This is a great article on the sources of corruption in Alabama.
Of course, the main part that interested me was the stuff on over-centralization.
The legacy of centralization is closely related to Alabama’s recent scandals, not just those in Birmingham. In most states, if a lobbying group wishes to gain influence, they not only lobby in the capital, but they must also go to areas where they hope to work and lobby the mayor, the county commissioner, and other local officials to gain their favor. In Alabama, only Montgomery’s voice matters, leading to a city populated by special interests. Mike Hubbard used this centralized system of favors and kickbacks for his own material gain.
This shows how a centralized system is more fragile to being taken over by special interests. They can buy less people in order to have their will enacted.
The centralization is also closely tied with racism and classism. Power was specifically centralized to lock out “poor whites [and] black voters.” Instead of being able to control their own lives, the state capital had control of the laws. Even more recently: “When Birmingham tried to raise the minimum wage, they were struck down by the state legislature.”
The project of decentralization is not a rationalist utopian project. It is a practical project against the fragility of centralization. Centralized hierarchies are more easily corruptible. I’m not saying that localized control cannot be corrupted, but that it would require much more power and money to control more territory. Decentralized control can create bulwarks against corruption, preventing corruption from spreading.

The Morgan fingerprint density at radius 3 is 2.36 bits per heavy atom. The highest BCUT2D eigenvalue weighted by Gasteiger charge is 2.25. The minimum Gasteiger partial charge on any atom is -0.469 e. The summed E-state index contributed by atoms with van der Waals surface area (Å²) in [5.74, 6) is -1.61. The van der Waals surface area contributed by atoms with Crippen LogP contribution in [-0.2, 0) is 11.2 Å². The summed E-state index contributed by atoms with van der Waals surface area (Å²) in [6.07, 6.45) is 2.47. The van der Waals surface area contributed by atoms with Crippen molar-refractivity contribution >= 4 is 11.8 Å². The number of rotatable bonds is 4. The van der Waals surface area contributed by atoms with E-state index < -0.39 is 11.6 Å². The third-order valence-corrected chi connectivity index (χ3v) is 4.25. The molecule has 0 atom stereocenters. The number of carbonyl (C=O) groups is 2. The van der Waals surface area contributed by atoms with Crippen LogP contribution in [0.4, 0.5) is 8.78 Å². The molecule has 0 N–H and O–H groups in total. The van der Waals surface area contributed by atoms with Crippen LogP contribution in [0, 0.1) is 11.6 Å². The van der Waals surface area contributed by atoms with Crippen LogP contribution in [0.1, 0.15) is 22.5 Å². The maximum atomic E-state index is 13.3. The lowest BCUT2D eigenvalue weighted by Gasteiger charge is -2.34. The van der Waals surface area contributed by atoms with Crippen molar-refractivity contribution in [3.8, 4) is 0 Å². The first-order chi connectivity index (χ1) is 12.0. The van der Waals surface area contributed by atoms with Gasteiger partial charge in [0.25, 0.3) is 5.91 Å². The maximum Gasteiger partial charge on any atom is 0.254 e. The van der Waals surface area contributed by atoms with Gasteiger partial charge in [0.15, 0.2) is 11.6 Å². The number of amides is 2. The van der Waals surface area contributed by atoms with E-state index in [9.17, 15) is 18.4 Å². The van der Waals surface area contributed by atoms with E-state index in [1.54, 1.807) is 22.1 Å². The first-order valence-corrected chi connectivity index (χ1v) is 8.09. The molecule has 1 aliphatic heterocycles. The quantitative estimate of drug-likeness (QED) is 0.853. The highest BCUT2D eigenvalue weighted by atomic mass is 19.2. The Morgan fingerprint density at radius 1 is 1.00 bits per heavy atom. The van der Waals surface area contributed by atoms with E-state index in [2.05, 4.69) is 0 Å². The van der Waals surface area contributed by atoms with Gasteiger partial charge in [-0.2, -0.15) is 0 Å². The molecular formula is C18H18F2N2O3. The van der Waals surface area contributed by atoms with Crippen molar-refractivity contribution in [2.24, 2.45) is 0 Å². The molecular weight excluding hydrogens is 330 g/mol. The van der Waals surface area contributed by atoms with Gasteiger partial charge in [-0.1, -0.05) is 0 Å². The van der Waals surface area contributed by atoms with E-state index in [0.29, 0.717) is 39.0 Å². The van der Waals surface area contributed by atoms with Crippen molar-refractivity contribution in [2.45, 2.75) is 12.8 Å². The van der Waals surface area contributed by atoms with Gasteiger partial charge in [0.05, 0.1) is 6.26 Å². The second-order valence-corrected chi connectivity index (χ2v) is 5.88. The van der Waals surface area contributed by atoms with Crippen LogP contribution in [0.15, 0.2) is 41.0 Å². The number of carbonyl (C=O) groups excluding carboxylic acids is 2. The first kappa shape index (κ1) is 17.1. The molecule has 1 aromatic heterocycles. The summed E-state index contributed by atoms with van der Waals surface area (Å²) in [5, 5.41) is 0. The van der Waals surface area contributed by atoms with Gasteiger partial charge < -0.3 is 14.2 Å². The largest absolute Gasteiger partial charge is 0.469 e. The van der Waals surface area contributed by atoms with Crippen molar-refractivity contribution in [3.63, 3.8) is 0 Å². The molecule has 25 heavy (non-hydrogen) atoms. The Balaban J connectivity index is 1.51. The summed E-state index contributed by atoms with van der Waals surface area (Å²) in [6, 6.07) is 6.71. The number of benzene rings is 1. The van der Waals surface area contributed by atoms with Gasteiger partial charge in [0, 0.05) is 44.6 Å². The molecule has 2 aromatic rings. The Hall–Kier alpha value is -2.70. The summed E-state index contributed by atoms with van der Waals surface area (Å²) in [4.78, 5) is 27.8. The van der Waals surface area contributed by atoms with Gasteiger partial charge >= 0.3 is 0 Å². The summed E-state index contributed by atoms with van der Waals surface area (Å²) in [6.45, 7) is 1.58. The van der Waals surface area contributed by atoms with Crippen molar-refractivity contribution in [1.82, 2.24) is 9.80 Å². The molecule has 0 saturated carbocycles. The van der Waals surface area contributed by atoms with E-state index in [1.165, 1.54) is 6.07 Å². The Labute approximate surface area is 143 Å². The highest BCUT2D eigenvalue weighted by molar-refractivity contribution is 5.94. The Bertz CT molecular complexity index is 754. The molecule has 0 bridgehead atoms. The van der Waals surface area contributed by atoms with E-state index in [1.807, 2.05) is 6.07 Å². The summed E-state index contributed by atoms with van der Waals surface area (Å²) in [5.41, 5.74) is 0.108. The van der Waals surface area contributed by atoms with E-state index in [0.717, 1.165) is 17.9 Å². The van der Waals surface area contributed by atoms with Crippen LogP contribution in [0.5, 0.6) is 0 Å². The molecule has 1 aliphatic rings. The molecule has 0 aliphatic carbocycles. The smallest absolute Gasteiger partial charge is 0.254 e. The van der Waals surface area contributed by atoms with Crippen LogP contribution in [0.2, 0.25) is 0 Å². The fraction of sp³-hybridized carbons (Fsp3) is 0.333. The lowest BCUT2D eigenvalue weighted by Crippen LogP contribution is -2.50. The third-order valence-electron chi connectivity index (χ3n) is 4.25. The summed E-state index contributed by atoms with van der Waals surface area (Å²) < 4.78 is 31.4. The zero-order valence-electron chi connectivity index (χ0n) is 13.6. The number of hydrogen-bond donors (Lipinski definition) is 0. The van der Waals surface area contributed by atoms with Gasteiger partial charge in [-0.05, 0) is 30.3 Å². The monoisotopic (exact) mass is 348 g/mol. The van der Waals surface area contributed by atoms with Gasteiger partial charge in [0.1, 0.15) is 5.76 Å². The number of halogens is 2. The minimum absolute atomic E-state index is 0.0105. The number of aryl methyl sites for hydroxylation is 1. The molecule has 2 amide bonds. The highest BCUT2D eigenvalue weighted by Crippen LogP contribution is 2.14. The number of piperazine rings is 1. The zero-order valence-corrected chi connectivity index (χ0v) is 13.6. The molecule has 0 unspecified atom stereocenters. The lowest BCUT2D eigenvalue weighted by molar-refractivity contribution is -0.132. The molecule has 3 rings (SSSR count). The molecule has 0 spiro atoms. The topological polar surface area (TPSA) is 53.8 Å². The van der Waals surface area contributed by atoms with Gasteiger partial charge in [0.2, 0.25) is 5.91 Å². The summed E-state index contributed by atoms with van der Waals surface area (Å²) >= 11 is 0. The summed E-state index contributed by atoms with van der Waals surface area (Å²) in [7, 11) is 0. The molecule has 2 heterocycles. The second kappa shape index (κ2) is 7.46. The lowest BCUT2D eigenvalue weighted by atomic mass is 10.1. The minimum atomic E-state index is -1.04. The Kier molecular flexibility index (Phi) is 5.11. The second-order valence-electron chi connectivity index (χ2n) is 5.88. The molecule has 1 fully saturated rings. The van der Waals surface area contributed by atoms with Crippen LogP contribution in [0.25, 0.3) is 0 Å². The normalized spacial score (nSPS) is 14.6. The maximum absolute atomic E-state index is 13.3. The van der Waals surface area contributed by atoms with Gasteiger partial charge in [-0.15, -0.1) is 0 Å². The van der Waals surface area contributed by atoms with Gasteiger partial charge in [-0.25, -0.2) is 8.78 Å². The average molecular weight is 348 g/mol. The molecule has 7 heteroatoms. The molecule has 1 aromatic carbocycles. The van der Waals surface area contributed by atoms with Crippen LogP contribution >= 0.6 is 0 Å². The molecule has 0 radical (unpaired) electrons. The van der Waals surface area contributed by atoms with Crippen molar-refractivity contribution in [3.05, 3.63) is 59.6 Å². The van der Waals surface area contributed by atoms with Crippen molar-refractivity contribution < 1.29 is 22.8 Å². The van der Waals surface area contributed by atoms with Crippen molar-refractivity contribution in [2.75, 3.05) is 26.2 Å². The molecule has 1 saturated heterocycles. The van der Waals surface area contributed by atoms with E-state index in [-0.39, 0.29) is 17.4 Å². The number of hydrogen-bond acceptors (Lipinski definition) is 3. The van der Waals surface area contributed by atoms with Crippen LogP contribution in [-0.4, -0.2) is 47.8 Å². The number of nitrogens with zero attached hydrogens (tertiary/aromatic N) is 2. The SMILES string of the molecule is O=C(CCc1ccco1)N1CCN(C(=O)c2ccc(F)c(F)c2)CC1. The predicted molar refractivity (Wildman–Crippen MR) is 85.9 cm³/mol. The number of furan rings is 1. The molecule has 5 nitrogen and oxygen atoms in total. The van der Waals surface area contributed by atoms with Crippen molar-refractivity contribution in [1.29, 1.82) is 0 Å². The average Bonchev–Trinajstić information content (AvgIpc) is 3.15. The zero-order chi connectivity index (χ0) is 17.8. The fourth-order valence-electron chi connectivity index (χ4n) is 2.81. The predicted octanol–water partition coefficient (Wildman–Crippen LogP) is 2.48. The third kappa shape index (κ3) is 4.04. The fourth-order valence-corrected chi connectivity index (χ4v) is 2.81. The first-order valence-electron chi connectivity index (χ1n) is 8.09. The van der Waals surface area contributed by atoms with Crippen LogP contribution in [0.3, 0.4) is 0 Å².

Giving control to cities like Birmingham would not erase class distinctions. However, they would at least be able to raise the minimum wage. This is not possible in their over-centralized system. This is why I advocate for city-power over state-power and what makes me uneasy about projects like Calexit. In fact, if you magically erased nation-states and allowed cities to collaborate, we would already have the political will to do something about global warming. Again, it’s not that decentralization would automatically solve the problem, but it would make it more likely to be solved. With the Birmingham example, specifically, a lot of people would be materially better off. It’s harder to achieve this on the state level because of the aforementioned corruption.
So now, with just this specific example of Alabama, we can point out that on a utilitarian level, lots of people would likely be materially better with a more decentralized system. We can also show that it’s much less fragile when it comes to corruption by the elites. When we extend the example to include the state-level disenfranchisement, we can also show that the people have more power in the decentralized system. They may not necessarily choose to make their lives better, but at least they have the option, whereas they didn’t before. Morally and practically, decentralization is a better option than what we have now.